Safety & Health in Excavation Works in Construction
Excavations are an essential part of the construction process and can be one of the most hazardous tasks. Excavation works must be planned, managed, coordinated and supervised to ensure the safety and health of workers and the public.
In the Safety, Health and Welfare at Work (SHWW) Act 2005, there is a requirement to identify, in a risk assessment, any safety hazards within a task. The SHWW (Construction) Regulations 2013 covers safety in excavations in detail.
Hazards associated with the work are described as:
- Presence of underground and overground services
- The nature of the ground/soil structure and any groundwater
- The maximum depth of the excavation
- The nature of the work required to be undertaken within the excavation
- The location of the work e.g., public roadway, contaminated ground, nearby structures.
And the risks presented by the works shall be mitigated as far as reasonably practicable:
- Collapse of the sides or falling rock, soil and materials
- Dangers associated with excavation machinery i.e., workers struck by plant
- Influx of ground or surface water and entrapment in silt or mud
- Access and egress to the excavation and emergency procedures
- Fumes or lack of oxygen
- Other health hazards, such as Weil’s disease.
These findings should be recorded in a Method Statement and should describe the plant, equipment and safe method of works required to control the risks generated with reference to the Principles of Prevention.
Support methods such as trench boxes, battering sides to a safe angle or shoring need to be considered, depending on the depth, complexity and/or ground conditions. In some cases, a temporary works design will be necessary for trench support solutions.
Excavations should only be done by competent workers who have the knowledge training and experience to execute the works in a safe manner. Training records, (such as CSCS for plant, LUGS, Safe Pass and Manual Handling) must be presented to site management before works commence. All plant must have a GA1 certificate (report of thorough examination) and a GA2 certificate (report of weekly examination completed on arrival to site.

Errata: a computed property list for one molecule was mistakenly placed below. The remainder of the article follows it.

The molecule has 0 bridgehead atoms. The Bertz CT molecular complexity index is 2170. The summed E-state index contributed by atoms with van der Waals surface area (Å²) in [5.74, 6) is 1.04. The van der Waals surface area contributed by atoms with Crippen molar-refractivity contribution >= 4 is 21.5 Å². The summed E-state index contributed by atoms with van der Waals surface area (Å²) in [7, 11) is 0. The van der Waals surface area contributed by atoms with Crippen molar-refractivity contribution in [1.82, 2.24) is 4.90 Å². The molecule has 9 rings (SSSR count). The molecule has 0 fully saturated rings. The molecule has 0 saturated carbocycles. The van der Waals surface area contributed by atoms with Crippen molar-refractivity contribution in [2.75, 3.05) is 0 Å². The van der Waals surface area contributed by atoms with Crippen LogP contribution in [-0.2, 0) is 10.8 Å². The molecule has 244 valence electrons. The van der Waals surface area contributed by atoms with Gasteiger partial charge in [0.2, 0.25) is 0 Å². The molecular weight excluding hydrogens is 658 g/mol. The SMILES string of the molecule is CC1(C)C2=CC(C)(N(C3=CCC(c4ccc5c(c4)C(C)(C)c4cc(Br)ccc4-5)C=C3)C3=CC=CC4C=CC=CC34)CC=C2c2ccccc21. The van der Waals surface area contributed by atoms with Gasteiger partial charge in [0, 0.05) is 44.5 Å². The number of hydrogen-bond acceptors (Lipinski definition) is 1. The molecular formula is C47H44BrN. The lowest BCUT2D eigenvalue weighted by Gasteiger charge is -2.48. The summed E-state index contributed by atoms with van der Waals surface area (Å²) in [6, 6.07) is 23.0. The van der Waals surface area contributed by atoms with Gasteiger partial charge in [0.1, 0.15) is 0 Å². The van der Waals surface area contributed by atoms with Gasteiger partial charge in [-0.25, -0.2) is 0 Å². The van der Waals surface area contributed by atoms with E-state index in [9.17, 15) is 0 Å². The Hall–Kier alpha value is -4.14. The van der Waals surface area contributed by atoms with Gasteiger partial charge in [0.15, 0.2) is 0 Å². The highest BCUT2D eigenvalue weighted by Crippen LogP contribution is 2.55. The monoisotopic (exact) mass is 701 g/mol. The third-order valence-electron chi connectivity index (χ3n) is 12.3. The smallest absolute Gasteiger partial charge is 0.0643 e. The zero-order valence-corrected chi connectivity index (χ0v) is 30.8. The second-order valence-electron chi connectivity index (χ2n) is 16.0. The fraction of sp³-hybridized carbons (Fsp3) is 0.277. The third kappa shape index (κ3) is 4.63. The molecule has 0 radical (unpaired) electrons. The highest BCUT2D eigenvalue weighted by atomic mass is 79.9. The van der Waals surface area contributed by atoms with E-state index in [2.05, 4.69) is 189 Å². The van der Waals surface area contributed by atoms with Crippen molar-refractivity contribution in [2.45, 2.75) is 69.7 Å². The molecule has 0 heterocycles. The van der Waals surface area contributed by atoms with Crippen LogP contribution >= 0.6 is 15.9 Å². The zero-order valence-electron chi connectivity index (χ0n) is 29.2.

The Risk Assessment Method Statement (RAMS) must be communicated to all involved in the task and the works coordinated by the site supervisor. An Excavation Permit must be issued prior to the works commencing.
Inspections of Excavations; When and by Whom?
Inspections are completed by a competent person by way of an AF3 Form.
Inspections should be carried out
- Once a day if persons are working in excavations
- If the excavation is more than two metres deep, then they need to be inspected at the start of every shift.
- After any event that may have damaged their stability i.e., weather event
- After any accident i.e., rock or soil collapse
- At least every 7 days where persons are not at work in the excavation.
Regulation 55 of the Construction Regulations requires every accessible part of an excavation, near to which persons are working, and where persons could fall, are either to be fenced or securely covered unless fencing is not present to allow access of persons/equipment. This should be done with physical barriers with appropriate warning signage.
The construction industry is always looking to be future-forward, and as new technologies are introduced to the market such as suction for excavation and 3D mapping, they bring with them a safer and more cost-effective method for contractors.